Burgs visits Sayadaw
When I met up with Burgs again after his long awaited reunion with his beloved teacher, he was clearly moved. Burgs was most fortunate to have been tutored personally by Sayadaw in the days before his reputation spread internationally. During his time at the old monastery Sayadaw insisted that Burgs visit him twice a day. In the evenings Burgs would massage his teacher while they discussed his practice. Sayadaw is now 84 and somewhat frail and out of respect Burgs did not request to take a photo, but he did have a moment to briefly massage his legs one final time.
They engaged in an animated discussion about the intricacies of teaching the Path to lay students and how to respond to some of the challenges we are facing more broadly as humanity. At the end of the meeting Sayadaw beamed his smile and requested of Burgs; “Please come back and stay…stay for a long time” .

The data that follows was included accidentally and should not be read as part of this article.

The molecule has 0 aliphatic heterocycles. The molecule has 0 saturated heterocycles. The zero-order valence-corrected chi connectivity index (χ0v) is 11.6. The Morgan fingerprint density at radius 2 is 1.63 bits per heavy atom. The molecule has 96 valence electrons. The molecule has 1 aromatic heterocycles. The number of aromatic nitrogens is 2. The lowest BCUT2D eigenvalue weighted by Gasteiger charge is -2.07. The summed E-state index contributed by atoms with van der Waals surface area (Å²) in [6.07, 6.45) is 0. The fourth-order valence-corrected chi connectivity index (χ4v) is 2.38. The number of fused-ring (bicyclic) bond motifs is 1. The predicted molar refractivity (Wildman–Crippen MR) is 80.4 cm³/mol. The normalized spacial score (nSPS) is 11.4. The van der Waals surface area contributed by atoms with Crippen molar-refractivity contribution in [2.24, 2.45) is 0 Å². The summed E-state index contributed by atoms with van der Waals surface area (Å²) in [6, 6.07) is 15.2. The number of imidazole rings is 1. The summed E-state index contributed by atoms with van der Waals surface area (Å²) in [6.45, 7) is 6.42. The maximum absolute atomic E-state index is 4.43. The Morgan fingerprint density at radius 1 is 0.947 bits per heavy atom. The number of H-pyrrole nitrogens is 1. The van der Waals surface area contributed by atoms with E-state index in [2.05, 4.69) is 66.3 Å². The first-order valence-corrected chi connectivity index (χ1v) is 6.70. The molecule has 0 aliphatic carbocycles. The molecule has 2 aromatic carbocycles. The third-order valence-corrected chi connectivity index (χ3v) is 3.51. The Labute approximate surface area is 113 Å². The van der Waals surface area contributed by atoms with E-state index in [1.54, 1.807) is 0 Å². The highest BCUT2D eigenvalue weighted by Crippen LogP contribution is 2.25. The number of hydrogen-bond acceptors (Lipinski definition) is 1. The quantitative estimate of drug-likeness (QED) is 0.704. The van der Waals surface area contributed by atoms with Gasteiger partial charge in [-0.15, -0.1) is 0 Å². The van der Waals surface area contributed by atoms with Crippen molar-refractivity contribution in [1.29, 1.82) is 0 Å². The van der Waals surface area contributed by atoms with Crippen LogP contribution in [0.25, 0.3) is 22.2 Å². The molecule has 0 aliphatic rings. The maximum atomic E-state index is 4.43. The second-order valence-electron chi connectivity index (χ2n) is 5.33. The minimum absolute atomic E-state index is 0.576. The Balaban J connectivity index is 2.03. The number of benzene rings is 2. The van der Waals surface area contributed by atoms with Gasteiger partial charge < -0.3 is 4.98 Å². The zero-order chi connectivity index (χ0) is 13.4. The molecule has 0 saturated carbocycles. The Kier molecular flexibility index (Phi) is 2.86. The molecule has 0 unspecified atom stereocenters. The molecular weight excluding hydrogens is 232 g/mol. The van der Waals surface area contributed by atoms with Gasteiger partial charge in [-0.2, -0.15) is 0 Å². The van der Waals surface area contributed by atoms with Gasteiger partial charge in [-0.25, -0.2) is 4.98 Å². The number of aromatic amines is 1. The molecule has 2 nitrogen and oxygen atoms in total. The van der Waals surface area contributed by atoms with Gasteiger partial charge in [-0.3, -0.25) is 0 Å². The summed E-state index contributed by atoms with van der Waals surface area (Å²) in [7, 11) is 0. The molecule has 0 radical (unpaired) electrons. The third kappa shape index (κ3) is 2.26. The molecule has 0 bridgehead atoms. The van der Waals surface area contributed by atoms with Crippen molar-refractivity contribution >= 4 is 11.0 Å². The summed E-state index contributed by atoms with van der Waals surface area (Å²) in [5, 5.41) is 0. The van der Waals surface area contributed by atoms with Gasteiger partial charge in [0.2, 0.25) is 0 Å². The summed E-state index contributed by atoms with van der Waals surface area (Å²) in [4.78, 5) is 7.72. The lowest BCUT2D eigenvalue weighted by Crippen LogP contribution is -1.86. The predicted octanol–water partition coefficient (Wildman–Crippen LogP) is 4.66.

Burgs meets Sayalay Dipankara
While on our dana round in May Myo we stayed with Burgs’ old friend Sayalay Dipankara. Wishing not to be an inconvenience we had our lunch before we turned up, only to arrive to great hustle and bustle as Saylay’s assistants ushered us insistently into the dining area. ‘Come come, you must eat. Sayalay has been cooking for you all morning.”
As we walked in Sayalay emerged from the kitchen with an enormous smile. “Ah my brother. Welcome, welcome. Such a long time you didn’t come…” Laid out on the main table was a feast truly fit for a king. We sat down to eat our second lunch while these two old and clearly very dear friends began the process of catching up after an absence of many years.